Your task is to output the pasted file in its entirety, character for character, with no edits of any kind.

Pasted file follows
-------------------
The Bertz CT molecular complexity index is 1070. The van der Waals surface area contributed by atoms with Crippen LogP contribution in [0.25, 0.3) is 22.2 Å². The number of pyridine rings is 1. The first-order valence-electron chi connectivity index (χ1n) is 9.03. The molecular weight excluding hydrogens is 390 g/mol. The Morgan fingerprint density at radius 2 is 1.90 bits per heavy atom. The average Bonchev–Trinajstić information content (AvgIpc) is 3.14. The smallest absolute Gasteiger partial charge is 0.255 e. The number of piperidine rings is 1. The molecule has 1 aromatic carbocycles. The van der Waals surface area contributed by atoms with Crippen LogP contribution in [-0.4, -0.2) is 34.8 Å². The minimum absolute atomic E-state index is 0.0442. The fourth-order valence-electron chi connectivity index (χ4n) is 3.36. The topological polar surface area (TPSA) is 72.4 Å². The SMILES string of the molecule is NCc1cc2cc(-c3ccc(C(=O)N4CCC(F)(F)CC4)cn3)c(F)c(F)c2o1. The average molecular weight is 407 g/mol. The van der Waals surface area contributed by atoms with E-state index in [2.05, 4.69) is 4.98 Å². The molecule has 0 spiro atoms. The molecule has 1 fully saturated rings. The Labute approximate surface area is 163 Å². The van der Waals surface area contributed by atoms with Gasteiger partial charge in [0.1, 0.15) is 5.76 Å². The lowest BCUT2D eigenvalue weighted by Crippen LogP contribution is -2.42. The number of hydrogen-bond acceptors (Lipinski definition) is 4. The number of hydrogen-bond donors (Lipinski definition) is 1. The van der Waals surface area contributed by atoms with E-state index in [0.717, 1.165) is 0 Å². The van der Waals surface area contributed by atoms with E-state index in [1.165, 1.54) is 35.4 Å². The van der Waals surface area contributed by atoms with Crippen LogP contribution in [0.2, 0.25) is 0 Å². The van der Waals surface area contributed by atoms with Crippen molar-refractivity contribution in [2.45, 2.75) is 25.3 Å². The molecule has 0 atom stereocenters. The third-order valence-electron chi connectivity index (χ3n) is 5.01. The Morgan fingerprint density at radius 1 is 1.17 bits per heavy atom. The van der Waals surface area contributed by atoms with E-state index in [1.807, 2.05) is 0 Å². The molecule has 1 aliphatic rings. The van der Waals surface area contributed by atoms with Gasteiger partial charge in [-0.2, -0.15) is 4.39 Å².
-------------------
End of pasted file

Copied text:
The Bertz CT molecular complexity index is 1070. The van der Waals surface area contributed by atoms with Crippen LogP contribution in [0.25, 0.3) is 22.2 Å². The number of pyridine rings is 1. The first-order valence-electron chi connectivity index (χ1n) is 9.03. The molecular weight excluding hydrogens is 390 g/mol. The Morgan fingerprint density at radius 2 is 1.90 bits per heavy atom. The average Bonchev–Trinajstić information content (AvgIpc) is 3.14. The smallest absolute Gasteiger partial charge is 0.255 e. The number of piperidine rings is 1. The molecule has 1 aromatic carbocycles. The van der Waals surface area contributed by atoms with Crippen LogP contribution in [-0.4, -0.2) is 34.8 Å². The minimum absolute atomic E-state index is 0.0442. The fourth-order valence-electron chi connectivity index (χ4n) is 3.36. The topological polar surface area (TPSA) is 72.4 Å². The SMILES string of the molecule is NCc1cc2cc(-c3ccc(C(=O)N4CCC(F)(F)CC4)cn3)c(F)c(F)c2o1. The average molecular weight is 407 g/mol. The van der Waals surface area contributed by atoms with E-state index in [2.05, 4.69) is 4.98 Å². The molecule has 0 spiro atoms. The molecule has 1 fully saturated rings. The Labute approximate surface area is 163 Å². The van der Waals surface area contributed by atoms with Gasteiger partial charge in [0.1, 0.15) is 5.76 Å². The lowest BCUT2D eigenvalue weighted by Crippen LogP contribution is -2.42. The number of hydrogen-bond acceptors (Lipinski definition) is 4. The number of hydrogen-bond donors (Lipinski definition) is 1. The van der Waals surface area contributed by atoms with E-state index in [0.717, 1.165) is 0 Å². The van der Waals surface area contributed by atoms with E-state index in [1.165, 1.54) is 35.4 Å². The van der Waals surface area contributed by atoms with Crippen LogP contribution in [0.2, 0.25) is 0 Å². The van der Waals surface area contributed by atoms with Crippen molar-refractivity contribution in [2.45, 2.75) is 25.3 Å². The molecule has 0 atom stereocenters. The third-order valence-electron chi connectivity index (χ3n) is 5.01. The Morgan fingerprint density at radius 1 is 1.17 bits per heavy atom. The van der Waals surface area contributed by atoms with E-state index in [1.807, 2.05) is 0 Å². The molecule has 1 aliphatic rings. The van der Waals surface area contributed by atoms with Gasteiger partial charge in [-0.2, -0.15) is 4.39 Å².